The results so far this year: at 3 fairs, I contacted about 150 companies, had a positive reaction (left business card, brochure) from about 60-80 companies - and at two occasions, I even got a translation job right after the end of the fair.

Another Astrid


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Costanza T.
Italy
Local time: 16:39
English to Italian
+ ...
TOPIC STARTER
Thanks a lot! Oct 4, 2005

I thank you a lot. So many answers.....so this is a matter that concerns a lot of you. My question was about a "concrete" way to find job. Some of you suggest to improve my "translation education" but this does not concerns my original question.
However I thank you a lot for your opinion!!!!!!!!


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Angela Arnone  Identity Verified
Local time: 16:39
Member (2004)
Italian to English
+ ...
That's not quite true! Oct 4, 2005

I have dozens of customers and I only know about 3 personally.
I exploit any opportunity to make a contact but that is mainly proz (by networking with colleagues) and contacting agencies who advertise my language combination.
Each of us has different skills and different contexts.
I wouldn't dream of going to a fair and approaching people with a "cold sell". I tried it in the past and it failed miserably so I wouldn't ever do it again. But that's me.
Angela

Astrid Elke Johnson wrote:

There is only one way to meet clients, and that is face-to-face. ...


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Angela Arnone  Identity Verified
Local time: 16:39
Member (2004)
Italian to English
+ ...
Offer only the skills you can guarantee Oct 4, 2005

Yes, Costanza, that's true, but finding customers is difficult and the better your skills the greater your hope of success.
I notice you offer Italian-English as a combination and I would suggest you consider at length whether translating out of your native language is going to increase or decrease your chances of being considered as a potential services provider. This is now off-topic, but I suggest you read the countless threads about the traps of cross-translating.
Regards
Angela (who only translates into English!)


Costanza T. wrote:
Some of you suggest to improve my "translation education" but this does not concerns my original question.
However I thank you a lot for your opinion!!!!!!!!


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Lorenzo Lilli  Identity Verified
Local time: 16:39
German to Italian
+ ...
Satisfied clients and personal acquaintances Oct 4, 2005

GoodWords wrote:

To answer the original question, I get most of my new clients by referrals from existing clients. Thus what has worked for me is to do an excellent job on every translation, both in terms of linguistic quality and customer service, so that the client will not hesitate to recommend me to someone else.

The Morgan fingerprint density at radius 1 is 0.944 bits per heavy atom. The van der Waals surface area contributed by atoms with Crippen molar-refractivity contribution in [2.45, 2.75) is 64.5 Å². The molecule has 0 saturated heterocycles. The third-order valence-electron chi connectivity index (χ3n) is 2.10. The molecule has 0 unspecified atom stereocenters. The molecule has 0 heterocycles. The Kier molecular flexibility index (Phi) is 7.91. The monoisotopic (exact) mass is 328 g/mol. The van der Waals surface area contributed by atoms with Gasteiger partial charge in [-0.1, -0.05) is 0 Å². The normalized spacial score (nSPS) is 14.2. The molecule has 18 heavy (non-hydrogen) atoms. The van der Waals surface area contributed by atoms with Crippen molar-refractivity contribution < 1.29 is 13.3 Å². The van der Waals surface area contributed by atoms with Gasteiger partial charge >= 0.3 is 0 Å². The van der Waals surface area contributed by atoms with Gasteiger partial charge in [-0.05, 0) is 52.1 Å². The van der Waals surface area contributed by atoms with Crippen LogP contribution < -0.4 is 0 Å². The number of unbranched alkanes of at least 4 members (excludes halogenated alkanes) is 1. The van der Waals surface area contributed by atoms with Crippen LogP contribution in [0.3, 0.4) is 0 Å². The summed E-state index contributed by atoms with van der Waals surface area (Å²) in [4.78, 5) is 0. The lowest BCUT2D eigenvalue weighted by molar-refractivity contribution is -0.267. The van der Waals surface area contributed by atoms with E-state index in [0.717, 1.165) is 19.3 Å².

I couldn't agree more: a satisfied client is the best advertising. Personal acquaintances can also be an important source of jobs IMO: now and then someone calls me saying "Hi, I'm a friend of your cousin X/a colleague of your friend Y/etc., who told me you work as a translator: could you please...?" etc. Having a profile with your CV in many sites around the web is also useful: a couple of times agencies called me just because they had found my cv through a search in the web. So, the more people know you are a professional translator, the better it is. Good luck!


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Costanza T.
Italy
Local time: 16:39
English to Italian
+ ...
TOPIC STARTER
I agree with AWA Oct 4, 2005

......yes AWA is right.
I think to go to fairs for a personal "promotion" can be a good idea. You can obtain a lot of addresses, info, contacts, and why not you can give your CV. Maybe nobody will contact you, but I think this is not a waste of time. Nobody knows if you "exist" until you do it. A bit of "self-advertising" cannot be dangerous!
Yes Angela, I agree with you about the subject of constant learning, improvement and so on...but you check the quality of a translator's work only after having read it!


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Angela Arnone  Identity Verified
Local time: 16:39
Member (2004)
Italian to English
+ ...
A client makes a decision BEFORE giving you a job Oct 4, 2005

Based on the information you provide, references and test translations. The client doesn't expect, afterwards, to have to decide if it's good or not. S/he expects it to be good. But this is off-topic.
Angela


Costanza T. wrote:

Yes Angela, I agree with you about the subject of constant learning, improvement and so on...but you check the quality of a translator's work only after having read it!


[Edited at 2005-10-04 10:21]